Barnet Shenkin was born in Daugavpils, Latvia in 1882, and his wife Freda Monfried in Riga, Latvia in 1892. They moved to Glasgow, and in lived at 25 Moray Place (now 52 Marywood Square) from around 1925 to after 1939.
Barnet was an importer of oriental carpets, at Wolfson & Shenkin, 58 West Regent street, and later B Shenkin & Co. The firm merged with Mercado in the 1950s, when his son Lennie and Bobby Mercado developed a partnership over a game of bridge . Barnet died in 1950 in Glasgow.
Their son Louis Shenkin was born in Glasgow on 17 January 1917, and was educated at the fiercely academic Hutchesons’ Grammar School, on the south side of the city.
Shenkin then went on to study dentistry before being attracted into the family business, with which he remained for more than 60 years.
He was a leading administrator in bridge for more than a decade as Chairman of the British Bridge League, and an occasional non-playing captain of British teams, and an international bridge player in his own right. In 1949 he was a member of the first Scottish team to reach the final of the Gold Cup, Britain’s premier event, losing only narrowly.
He represented Scotland in the Home Internationals on eight occasions between 1949 and 1963, partnering his brother Lennie. His son, Barnet, represented both Britain and Scotland at bridge, and now lives in the US where he teaches and writes on bridge. In 1976 Louis Shenkin, as chairman of the BBL, presented the trophy for Britain’s leading Invitation Pairs event to the winner, his son. Louis died on 22 April 2003 .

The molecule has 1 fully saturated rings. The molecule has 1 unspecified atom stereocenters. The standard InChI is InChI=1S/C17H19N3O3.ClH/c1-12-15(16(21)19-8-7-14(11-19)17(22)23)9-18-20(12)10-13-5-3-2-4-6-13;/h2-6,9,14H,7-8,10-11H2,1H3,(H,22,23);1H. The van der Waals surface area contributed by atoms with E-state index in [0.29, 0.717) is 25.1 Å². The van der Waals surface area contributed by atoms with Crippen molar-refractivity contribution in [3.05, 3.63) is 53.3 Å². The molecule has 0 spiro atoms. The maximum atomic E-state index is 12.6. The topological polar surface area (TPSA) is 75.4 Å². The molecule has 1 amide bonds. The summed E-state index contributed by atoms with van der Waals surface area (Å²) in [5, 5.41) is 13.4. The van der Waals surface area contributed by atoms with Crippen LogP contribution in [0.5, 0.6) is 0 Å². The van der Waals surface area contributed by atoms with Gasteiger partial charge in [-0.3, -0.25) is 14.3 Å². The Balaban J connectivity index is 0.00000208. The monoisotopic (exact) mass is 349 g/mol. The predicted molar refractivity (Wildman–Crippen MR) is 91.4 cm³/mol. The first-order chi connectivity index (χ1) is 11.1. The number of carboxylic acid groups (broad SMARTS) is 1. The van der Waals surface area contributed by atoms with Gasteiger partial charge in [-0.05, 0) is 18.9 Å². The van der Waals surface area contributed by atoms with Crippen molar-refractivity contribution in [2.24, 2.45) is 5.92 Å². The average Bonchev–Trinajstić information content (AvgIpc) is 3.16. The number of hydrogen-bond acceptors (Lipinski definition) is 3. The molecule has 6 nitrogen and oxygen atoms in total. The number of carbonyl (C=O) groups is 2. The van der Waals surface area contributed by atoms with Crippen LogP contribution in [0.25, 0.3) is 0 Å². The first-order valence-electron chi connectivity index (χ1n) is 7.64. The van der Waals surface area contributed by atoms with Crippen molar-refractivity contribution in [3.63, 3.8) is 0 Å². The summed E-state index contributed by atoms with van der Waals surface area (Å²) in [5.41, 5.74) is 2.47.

The family were prominent members of the jewish community in Glasgow, in particular Reform Judaism. Louis’ wife, Mamie, wrote a history of the Glasgow Reform Synagogue, 1934-94. Currently based in Newton Mearns, the synagogue was first located in the house at 39 Queen Square in Strathbungo for a few years from 1936, later in Albert Road and briefly Langside Halls, and then at 306 Albert Drive.
July 8, 2020 at 5:57 pm
I love these posts. What an interesting family. I wonder why they left Latvia in the twenties and what made them decide on Glasgow….but I am glad that they did.
December 7, 2022 at 1:30 pm
They left because of extreme antisemitism in the late 19th century in Czarist Russia. Latvia was a part of the czarist empire. Barnett the elder was the second youngest of 9 siblings.
Barnett’s sister Rokhel recalled that Jewish families had to board up their windows every Easter as Christians would throw stones at their windows after church.
Barnett’s sister-in-law was the first to leave. She got to Glasgow and opened up a tobacconist shop and made enough money to send back to the family in Latvia for ships fares to Scotland. If you are interested to hear an interesting story involving a hidden stash of money and civilian clothes to enable another sibling to escape from the army, please provide me with your email address and I’ll send you the story